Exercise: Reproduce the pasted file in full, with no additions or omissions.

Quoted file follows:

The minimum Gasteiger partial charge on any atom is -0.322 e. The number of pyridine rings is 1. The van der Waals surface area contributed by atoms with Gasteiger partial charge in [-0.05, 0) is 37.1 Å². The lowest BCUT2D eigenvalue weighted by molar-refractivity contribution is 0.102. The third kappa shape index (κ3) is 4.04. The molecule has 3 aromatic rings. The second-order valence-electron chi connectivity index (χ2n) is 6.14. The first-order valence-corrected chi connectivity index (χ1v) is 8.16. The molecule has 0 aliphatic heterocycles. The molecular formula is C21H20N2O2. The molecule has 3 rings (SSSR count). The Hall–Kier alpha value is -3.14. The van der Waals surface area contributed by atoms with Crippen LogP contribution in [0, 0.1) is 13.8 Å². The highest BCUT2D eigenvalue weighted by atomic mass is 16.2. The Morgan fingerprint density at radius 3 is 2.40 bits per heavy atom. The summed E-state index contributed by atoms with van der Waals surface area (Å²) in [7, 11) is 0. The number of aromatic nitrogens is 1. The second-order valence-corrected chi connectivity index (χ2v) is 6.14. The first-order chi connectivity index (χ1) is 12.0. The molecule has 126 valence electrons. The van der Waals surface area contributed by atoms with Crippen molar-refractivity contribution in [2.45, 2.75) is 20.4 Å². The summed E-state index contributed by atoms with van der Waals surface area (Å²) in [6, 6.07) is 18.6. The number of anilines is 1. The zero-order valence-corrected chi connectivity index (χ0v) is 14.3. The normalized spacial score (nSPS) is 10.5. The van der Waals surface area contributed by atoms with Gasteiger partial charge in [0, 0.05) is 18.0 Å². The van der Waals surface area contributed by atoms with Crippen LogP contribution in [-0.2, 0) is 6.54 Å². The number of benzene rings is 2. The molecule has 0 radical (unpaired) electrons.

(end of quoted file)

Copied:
The minimum Gasteiger partial charge on any atom is -0.322 e. The number of pyridine rings is 1. The van der Waals surface area contributed by atoms with Gasteiger partial charge in [-0.05, 0) is 37.1 Å². The lowest BCUT2D eigenvalue weighted by molar-refractivity contribution is 0.102. The third kappa shape index (κ3) is 4.04. The molecule has 3 aromatic rings. The second-order valence-electron chi connectivity index (χ2n) is 6.14. The first-order valence-corrected chi connectivity index (χ1v) is 8.16. The molecule has 0 aliphatic heterocycles. The molecular formula is C21H20N2O2. The molecule has 3 rings (SSSR count). The Hall–Kier alpha value is -3.14. The van der Waals surface area contributed by atoms with Crippen LogP contribution in [0, 0.1) is 13.8 Å². The highest BCUT2D eigenvalue weighted by atomic mass is 16.2. The Morgan fingerprint density at radius 3 is 2.40 bits per heavy atom. The summed E-state index contributed by atoms with van der Waals surface area (Å²) in [7, 11) is 0. The number of aromatic nitrogens is 1. The second-order valence-corrected chi connectivity index (χ2v) is 6.14. The first-order chi connectivity index (χ1) is 12.0. The molecule has 126 valence electrons. The van der Waals surface area contributed by atoms with Crippen molar-refractivity contribution in [2.45, 2.75) is 20.4 Å². The summed E-state index contributed by atoms with van der Waals surface area (Å²) in [6, 6.07) is 18.6. The number of anilines is 1. The zero-order valence-corrected chi connectivity index (χ0v) is 14.3. The normalized spacial score (nSPS) is 10.5. The van der Waals surface area contributed by atoms with Gasteiger partial charge in [0, 0.05) is 18.0 Å². The van der Waals surface area contributed by atoms with Crippen LogP contribution in [-0.2, 0) is 6.54 Å². The number of benzene rings is 2. The molecule has 0 radical (unpaired) electrons.